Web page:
The main advantage of cryptocurrencies is an asset class that transcends jurisdiction. However, Asia is one of the most important centers of adoption and innovation. Ever since Kimchi Premium and Bitcoin (BTC) arbitrage opportunities emerged in Korea, the region has played a role in shaping the path of cryptocurrencies and shaping the future.
In the first half of 2021, Asia was already the destination for 28% of the world’s total transactions — $1.16 trillion in cryptocurrencies — according to a Chainanalysis report. In Central and South Asia alone, cryptocurrency transactions grew by 706% year-over-year, making it the third fastest growing region in the world.
Last year, events in China dominated headlines from Asia. However, the rest of the region was also buzzing, underpinned by an aura of perceived legitimacy with the clarity of Singapore’s regulation of digital assets. The pace of decentralized finance (DeFi) innovation has accelerated in Southeast Asia, driven by increased fundraising and venture capital investment. As investors become more confident in Davy’s return possibilities, institutional adoption is well positioned to continue growing in 2022.
New chapter without China
China’s stance on cryptocurrencies is not surprising given the country’s long history of capital controls. While the recent pace of enforcement has surprised many in our industry, players – at their own discretion – have adapted quickly. The miners moved to Kazakhstan and the United States, while the merchants settled in Singapore and Hong Kong.
Related: Looking for a new home: Bitcoin miners stabilize after exit from China
As a decentralized resource, cryptocurrency development and innovation is not limited to any one jurisdiction. The flow of investment capital and talent to where there is an incubation environment, so countries with attractive regulatory frameworks that encourage innovation, along with progressive immigration policies, will greatly benefit.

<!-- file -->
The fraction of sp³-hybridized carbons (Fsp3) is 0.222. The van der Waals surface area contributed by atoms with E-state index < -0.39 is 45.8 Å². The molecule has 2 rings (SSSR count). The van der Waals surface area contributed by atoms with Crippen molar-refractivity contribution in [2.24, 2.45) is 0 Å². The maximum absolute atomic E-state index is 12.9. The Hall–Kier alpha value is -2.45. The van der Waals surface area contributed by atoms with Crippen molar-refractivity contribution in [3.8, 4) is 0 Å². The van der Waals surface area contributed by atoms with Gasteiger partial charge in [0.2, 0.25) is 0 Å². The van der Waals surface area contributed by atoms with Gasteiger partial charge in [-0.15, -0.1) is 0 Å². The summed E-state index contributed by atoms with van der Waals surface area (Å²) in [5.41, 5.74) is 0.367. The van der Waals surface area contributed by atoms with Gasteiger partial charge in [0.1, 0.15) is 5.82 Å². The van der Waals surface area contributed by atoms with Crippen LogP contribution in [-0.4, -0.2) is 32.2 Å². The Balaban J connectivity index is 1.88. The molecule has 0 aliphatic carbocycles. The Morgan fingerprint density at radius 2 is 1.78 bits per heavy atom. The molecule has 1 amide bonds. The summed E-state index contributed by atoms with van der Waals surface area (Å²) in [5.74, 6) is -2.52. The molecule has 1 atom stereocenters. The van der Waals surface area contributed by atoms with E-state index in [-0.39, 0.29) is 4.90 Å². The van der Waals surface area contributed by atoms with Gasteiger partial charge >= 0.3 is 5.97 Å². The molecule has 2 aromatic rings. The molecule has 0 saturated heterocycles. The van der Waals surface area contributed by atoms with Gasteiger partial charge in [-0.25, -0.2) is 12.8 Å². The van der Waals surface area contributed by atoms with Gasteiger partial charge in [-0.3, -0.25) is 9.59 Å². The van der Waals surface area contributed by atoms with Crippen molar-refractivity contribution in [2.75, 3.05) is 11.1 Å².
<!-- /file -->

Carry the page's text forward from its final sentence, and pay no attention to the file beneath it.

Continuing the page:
Singapore, which is already a global center for financial services and wealth management, is a hot candidate — cryptocurrencies have been regulated since 2019 under new legislation. However, high standards were set and many players reportedly struggled to meet the Singapore Monetary Authority’s strict requirements.
While this may dampen initial optimism for the Singaporean cryptocurrency, the city-state remains a leader when it comes to a progressive regulatory framework supported by a business environment with a low corporate tax rate, robust infrastructure and political stability.
Other Asian Crypto Stars
Outside of Singapore, both start-ups and traditional financial institutions are actively involved in Thailand. Thailand’s fourth largest bank, Kasikornbank, has begun experimenting with DeFi and has also recently introduced a market for non-fungible tokens (NFTs). Siam Commercial Bank, the country’s oldest bank, has also entered the game by purchasing a majority stake in Thailand’s largest digital asset exchange, Bitkub. Meanwhile, the State Tourism Authority of Thailand is exploring utility tokens, which are part of a payment ecosystem that eliminates the need for cash transactions.
Interest in digital assets is expected to increase over the next few years, with the country’s central bank planning to introduce more comprehensive regulations on this asset class in early 2022. Players looking to enter this market would be wise to keep an eye on the Bank of Thailand. (BOT) advisory paper released this year. , which seeks consensus on some of the limitations of working with cryptography. Similar to the position of the Singapore government, BOT seeks to reduce systemic risk without stifling development and innovation.
With over 66% of the population unbanked, Indonesia is a mature Asian market for new ways to use cryptocurrencies. Cryptocurrency transaction volumes have increased tenfold, rising from about $4.5 billion to about $50 billion in October 2021. There are now more crypto traders on the Indonesian stock exchange than equity investors. Retail investors are drawn to the simple trading of cryptocurrencies in a country where all it takes is a smartphone with internet access and around $0.75.
Related topics: Indonesian crypto industry in 2021: a kaleidoscope
Signals from the Indonesian authorities were mixed and they banned crypto payments but legalized trading with national digital currency exchange plans. Indonesia’s central bank is also looking into the national digital rupiah to “fight cryptocurrencies”, hoping that users will find CBDCs safer and more legitimate. As the largest economy in Southeast Asia, we can expect local conglomerates to be involved in the development of cryptocurrencies through partnerships with well-established global players.